Over the last decade of teaching thousands, I’ve often had nursing students comment on all I have accomplished in my career. Knowing this path hasn’t really been about me, nor has it all been glitz and glamor either personally or professionally, I just smile and share how it wasn’t a career path, but simply what unfolded while I was trying to follow what I believed to be God’s plan for my life at the time. I also describe to them how often more growth occurred during the waves of seeming inactivity than during the periods of extreme endeavor. So, I recommend to them that just like the ocean’s ebb and tide, it is important to know that each season has a distinct purpose and actually will ultimately prepare you for the next.

We were so excited to be taking our first trip to the ocean in 1980. As we sat on the beach with our one-year old twins, I simply marveled at the ocean’s majesty and found the rhythm quite soothing to my soul.

But our three-year old had a different idea. He was impressed, but he was also determined to conquer those strange new waves. So he would rush head-long into the water, each time being a little surprised when those waves lifted him up and flipped him over by pulling his feet right out from under him.  As he sat back, puzzled, he soon came up with a new strategy. He would run into the water just a little ways, and when he saw the wave coming back, he would try to outrun it back to the beach. But again, down he went, for wasn’t as strong as the waves or as fast as he thought.

Personally and professionally, it also took me many years to realize that when dealing with a force of nature, such as the seasons of life or the waves of the ocean, I am neither as strong or fast as I think I am, nor am I in control. I also learned that can’t change nature, no matter how hard I try. So if God uses those unending supply of waves and tides of the ocean along with the phases of the moon to set particular seasons in place, who am I to try and change them? Nevertheless, with the determination of my three-year old, for many years I tried to fight against the current season instead of working within it. Really? Hadn’t I been the one that emphasized to our little children about the different crops in different seasons in The Year at Maple Hill Farm? You would have thought a farmer’s daughter would have known better than to try and skip a season or two.

When I was growing up, springtime meant plowing, planting, and cleaning. While our father was plowing the fields for spring planting, we also helped our mother launder the curtains and bedding to start Spring-cleaning. Our mother had always said that if her ears began to itch, it meant company was coming, so I guess to this day I simply get itchy ears as winter draws to a close and believe it or not, I still love Spring-cleaning.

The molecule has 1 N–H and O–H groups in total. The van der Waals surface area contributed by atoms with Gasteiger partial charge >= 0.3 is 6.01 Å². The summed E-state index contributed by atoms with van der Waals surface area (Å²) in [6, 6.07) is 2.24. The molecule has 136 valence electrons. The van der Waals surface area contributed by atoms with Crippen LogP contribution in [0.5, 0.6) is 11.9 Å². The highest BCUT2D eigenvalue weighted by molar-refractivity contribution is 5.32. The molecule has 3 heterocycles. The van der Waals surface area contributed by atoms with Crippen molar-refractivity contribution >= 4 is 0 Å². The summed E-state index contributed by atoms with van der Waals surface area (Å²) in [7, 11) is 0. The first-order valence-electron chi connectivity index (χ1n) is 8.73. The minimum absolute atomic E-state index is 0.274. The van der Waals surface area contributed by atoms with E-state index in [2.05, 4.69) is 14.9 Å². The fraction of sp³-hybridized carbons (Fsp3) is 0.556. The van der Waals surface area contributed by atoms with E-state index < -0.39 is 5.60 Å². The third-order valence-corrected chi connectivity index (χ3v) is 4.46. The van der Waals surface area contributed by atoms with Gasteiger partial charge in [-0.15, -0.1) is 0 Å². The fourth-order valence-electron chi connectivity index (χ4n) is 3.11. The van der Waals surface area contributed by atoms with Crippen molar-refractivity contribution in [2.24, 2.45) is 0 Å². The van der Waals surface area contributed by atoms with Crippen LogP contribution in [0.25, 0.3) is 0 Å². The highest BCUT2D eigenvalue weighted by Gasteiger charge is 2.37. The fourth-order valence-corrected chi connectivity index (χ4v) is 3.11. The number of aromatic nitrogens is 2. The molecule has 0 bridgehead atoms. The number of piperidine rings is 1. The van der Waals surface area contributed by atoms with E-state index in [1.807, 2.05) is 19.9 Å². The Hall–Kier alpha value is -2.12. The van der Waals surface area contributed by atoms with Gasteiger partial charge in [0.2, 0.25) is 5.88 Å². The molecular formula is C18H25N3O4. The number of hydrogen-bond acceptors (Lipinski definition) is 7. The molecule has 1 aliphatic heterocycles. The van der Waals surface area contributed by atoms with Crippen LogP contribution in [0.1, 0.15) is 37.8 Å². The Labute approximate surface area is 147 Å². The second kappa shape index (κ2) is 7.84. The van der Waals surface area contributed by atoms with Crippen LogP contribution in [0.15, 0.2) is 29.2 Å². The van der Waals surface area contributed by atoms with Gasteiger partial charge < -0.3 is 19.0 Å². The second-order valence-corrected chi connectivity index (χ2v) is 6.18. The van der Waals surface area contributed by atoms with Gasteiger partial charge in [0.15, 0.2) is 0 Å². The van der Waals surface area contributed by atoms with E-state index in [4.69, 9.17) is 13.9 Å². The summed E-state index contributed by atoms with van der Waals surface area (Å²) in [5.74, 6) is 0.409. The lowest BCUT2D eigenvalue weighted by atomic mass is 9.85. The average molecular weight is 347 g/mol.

During summertime on a farm, there were always lots weeds to be pulled to prevent plants from being choked out, as well as watering to keep the maturing harvest from the sweltering heat.  I can even remember pulling our little wagon around the fields with my one-year old brother in it. You see, everyone on the farm had a job, and mine, at 5-years old was to keep the baby happy (hence pulling him in the wagon), plus picking up rocks from the field. (Strange as it might seem, no matter how many times we went over a field, with the next rain, rocks would suddenly appear and had to be removed once more from the area.) Summertime had its share of work but also brought the fruition of the springtime crops and some of the unique fruits of summer. So I have found to be true with in my life. The little weeds of complaining and arguing (and the bigger rocks of quiet rebellion that are just under the surface until I get rained on) have to be cleared from my garden of life, from time to time, for me to be ready for the next planting season! Plus, if you’ve ever seen a true lady gardener in her 60’s and 70’s, whether she always grew flowers or vegetables, those pioneer women can still bend and twist and squat with ease in their latter decades, for the use of those muscles kept them limber. Additionally, in the Book of Hosea, it warns that “weeds will take over their treasures of silver” (9:6), so it would appear their might be more than one reason that weeds need to be removed.